After the development of the global Finite-Element Sea ice–ice shelf–Ocean Model (FESOM; Timmermann et al., 2012; Nakayama et al., 2014a) including model grid refinement in the Antarctic Peninsula region and adjustment of sea ice model parameters, we are now able to carry out a longer integration of our simulation with more realistic hydrographic representations of the Antarctic coastal regions. In this study, we conduct 32-year simulations to analyze the impact of glacial meltwater on the Southern Ocean. We also conduct sensitivity experiments with different ice shelf melt rates in the AS and BS.
Here, we investigate ocean states using FESOM (Timmermann et al., 2012; Nakayama et al., 2014a), which includes dynamic and thermodynamic sea ice (Timmermann et al., 2009) and thermodynamic ice shelf (Timmermann et al., 2012) capabilities. Ice shelf draft, cavity geometry, and global ocean bathymetry are derived from the RTopo-1 dataset (Timmermann et al., 2010). We use a tetrahedral mesh with a horizontal spacing of ∼ 100 km along non-Antarctic coasts, refined to ∼ 20 km along the Antarctic coast, 10–20 km under the large ice shelves in the RS and Weddell Sea (WS), and ∼ 5 km in the central AS and BS (Fig. 1). We apply a hybrid vertical coordinate system with 46 layers and a z-level discretization in the mid- and low-latitude ocean basins. The top 21 layers along the Antarctic coast are terrain-following (sigma coordinate system) for depths shallower than 650 m. In the z-coordinate region, bottom nodes are allowed to deviate from their nominal layer depth to allow for a correct representation of bottom topography, similar to the shaved-cell approach in finite-difference models. A Gaussian function with a width depending on the model's horizontal resolution is applied to smooth ice shelf draft and seafloor topography in the sigma coordinate region. Ocean bathymetry south of 55∘ S of the global model is shown in Fig. 1. Unlike in the previous study (Nakayama et al., 2014a), no restoring is applied to any region of our model domain. The model parameters used in this study are summarized in Table 1. We assume a steady state for ice shelf thickness and cavity geometry and compute the ice shelf basal mass loss using the three-equation approach (Hellmer and Olbers, 1989) with the parametrization suggested in Holland and Jenkins (1999).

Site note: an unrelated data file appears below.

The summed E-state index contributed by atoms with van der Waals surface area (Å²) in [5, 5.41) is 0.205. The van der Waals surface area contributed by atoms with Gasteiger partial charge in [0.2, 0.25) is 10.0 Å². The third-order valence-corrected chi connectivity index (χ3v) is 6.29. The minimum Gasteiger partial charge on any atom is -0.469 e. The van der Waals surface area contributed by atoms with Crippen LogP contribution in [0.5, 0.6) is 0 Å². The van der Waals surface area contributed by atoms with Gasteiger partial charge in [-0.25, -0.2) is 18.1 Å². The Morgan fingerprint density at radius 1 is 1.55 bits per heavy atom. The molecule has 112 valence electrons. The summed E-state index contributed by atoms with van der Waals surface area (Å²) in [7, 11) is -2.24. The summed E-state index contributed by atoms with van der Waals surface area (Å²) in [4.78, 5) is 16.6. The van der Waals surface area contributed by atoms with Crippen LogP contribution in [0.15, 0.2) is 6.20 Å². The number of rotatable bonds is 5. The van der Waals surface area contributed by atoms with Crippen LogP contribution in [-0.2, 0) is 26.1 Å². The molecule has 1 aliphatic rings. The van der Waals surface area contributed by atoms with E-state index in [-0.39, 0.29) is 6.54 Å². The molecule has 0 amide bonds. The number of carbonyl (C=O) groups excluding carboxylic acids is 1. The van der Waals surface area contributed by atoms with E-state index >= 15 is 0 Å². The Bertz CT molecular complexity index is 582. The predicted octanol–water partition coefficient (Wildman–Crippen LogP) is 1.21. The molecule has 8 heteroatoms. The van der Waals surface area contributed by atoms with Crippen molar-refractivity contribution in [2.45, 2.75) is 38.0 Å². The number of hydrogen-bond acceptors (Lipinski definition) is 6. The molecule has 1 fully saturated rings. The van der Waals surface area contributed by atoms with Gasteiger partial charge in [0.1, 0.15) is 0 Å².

We carried out four simulations for 32 years using the ERA-Interim reanalysis product (1979–2010; Dee et al., 2011) by changing the heat and salt transfer coefficients at the interface between ocean and those ice shelves fringing the AS and BS. For the LMELT case, these coefficients are calculated following Holland and Jenkins (1999) with the drag coefficient at the ice shelf base set to 0.0025. The coefficients are set to values 3 times larger for the present (PRS) case, as the simulated ice shelf melt rates are close to present observations (Table 2). We regard the LMELT case as our reference simulation. We conduct a model spin-up of 10 years (1979–1988) using the LMELT setup. We note that ice shelf basal mass loss for most ice shelves stabilizes within the first 5 years of model integration (Timmermann et al., 2012). The PRS case represents the transient response of the ocean to a step change in AS and BS ice shelf melting. We further conduct two other sensitivity experiments (MMELT and HMELT), which are discussed in Sect. 3.2. To track the basal meltwater, we use a virtual passive tracer, which is released at the same rate as the glacial melt only from ice shelves in the AS and BS.
3.1 Model evaluation